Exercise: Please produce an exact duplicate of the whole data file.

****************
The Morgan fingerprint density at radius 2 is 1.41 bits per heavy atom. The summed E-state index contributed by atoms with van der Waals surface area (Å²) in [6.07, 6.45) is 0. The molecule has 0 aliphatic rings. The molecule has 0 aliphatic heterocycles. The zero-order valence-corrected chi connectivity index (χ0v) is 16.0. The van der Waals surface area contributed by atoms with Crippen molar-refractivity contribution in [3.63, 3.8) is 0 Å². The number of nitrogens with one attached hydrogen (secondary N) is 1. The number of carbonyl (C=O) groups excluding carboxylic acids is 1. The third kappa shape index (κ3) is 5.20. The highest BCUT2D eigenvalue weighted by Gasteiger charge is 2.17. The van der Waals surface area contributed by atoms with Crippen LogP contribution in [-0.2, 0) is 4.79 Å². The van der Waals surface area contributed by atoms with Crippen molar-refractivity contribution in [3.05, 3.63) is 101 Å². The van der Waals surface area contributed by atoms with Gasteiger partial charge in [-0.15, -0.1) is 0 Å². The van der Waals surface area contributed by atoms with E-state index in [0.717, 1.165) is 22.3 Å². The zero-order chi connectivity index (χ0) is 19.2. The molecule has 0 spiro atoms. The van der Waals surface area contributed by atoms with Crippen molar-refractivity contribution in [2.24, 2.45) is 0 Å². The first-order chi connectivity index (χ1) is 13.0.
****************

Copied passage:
The Morgan fingerprint density at radius 2 is 1.41 bits per heavy atom. The summed E-state index contributed by atoms with van der Waals surface area (Å²) in [6.07, 6.45) is 0. The molecule has 0 aliphatic rings. The molecule has 0 aliphatic heterocycles. The zero-order valence-corrected chi connectivity index (χ0v) is 16.0. The van der Waals surface area contributed by atoms with Crippen molar-refractivity contribution in [3.63, 3.8) is 0 Å². The number of nitrogens with one attached hydrogen (secondary N) is 1. The number of carbonyl (C=O) groups excluding carboxylic acids is 1. The third kappa shape index (κ3) is 5.20. The highest BCUT2D eigenvalue weighted by Gasteiger charge is 2.17. The van der Waals surface area contributed by atoms with Crippen LogP contribution in [-0.2, 0) is 4.79 Å². The van der Waals surface area contributed by atoms with Crippen molar-refractivity contribution in [3.05, 3.63) is 101 Å². The van der Waals surface area contributed by atoms with Gasteiger partial charge in [-0.15, -0.1) is 0 Å². The van der Waals surface area contributed by atoms with E-state index in [0.717, 1.165) is 22.3 Å². The zero-order chi connectivity index (χ0) is 19.2. The molecule has 0 spiro atoms. The van der Waals surface area contributed by atoms with Crippen molar-refractivity contribution in [2.24, 2.45) is 0 Å². The first-order chi connectivity index (χ1) is 13.0.